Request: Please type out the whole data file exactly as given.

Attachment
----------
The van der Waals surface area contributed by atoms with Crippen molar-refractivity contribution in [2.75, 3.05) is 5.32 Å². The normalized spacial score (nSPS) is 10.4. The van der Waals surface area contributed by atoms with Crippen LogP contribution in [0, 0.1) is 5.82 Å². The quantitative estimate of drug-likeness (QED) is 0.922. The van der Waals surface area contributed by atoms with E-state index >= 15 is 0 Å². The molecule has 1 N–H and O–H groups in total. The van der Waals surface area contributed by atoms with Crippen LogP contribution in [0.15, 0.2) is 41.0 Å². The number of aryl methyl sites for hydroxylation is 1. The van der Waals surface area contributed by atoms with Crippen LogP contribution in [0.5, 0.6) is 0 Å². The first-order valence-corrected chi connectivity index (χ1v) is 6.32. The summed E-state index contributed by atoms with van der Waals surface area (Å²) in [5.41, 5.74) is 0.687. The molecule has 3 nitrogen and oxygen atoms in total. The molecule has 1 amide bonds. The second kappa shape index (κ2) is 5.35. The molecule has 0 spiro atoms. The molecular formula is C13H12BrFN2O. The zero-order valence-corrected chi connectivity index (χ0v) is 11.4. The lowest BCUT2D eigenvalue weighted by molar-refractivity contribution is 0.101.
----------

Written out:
The van der Waals surface area contributed by atoms with Crippen molar-refractivity contribution in [2.75, 3.05) is 5.32 Å². The normalized spacial score (nSPS) is 10.4. The van der Waals surface area contributed by atoms with Crippen LogP contribution in [0, 0.1) is 5.82 Å². The quantitative estimate of drug-likeness (QED) is 0.922. The van der Waals surface area contributed by atoms with E-state index >= 15 is 0 Å². The molecule has 1 N–H and O–H groups in total. The van der Waals surface area contributed by atoms with Crippen LogP contribution in [0.15, 0.2) is 41.0 Å². The number of aryl methyl sites for hydroxylation is 1. The van der Waals surface area contributed by atoms with Crippen LogP contribution in [0.5, 0.6) is 0 Å². The first-order valence-corrected chi connectivity index (χ1v) is 6.32. The summed E-state index contributed by atoms with van der Waals surface area (Å²) in [5.41, 5.74) is 0.687. The molecule has 3 nitrogen and oxygen atoms in total. The molecule has 1 amide bonds. The second kappa shape index (κ2) is 5.35. The molecule has 0 spiro atoms. The molecular formula is C13H12BrFN2O. The zero-order valence-corrected chi connectivity index (χ0v) is 11.4. The lowest BCUT2D eigenvalue weighted by molar-refractivity contribution is 0.101.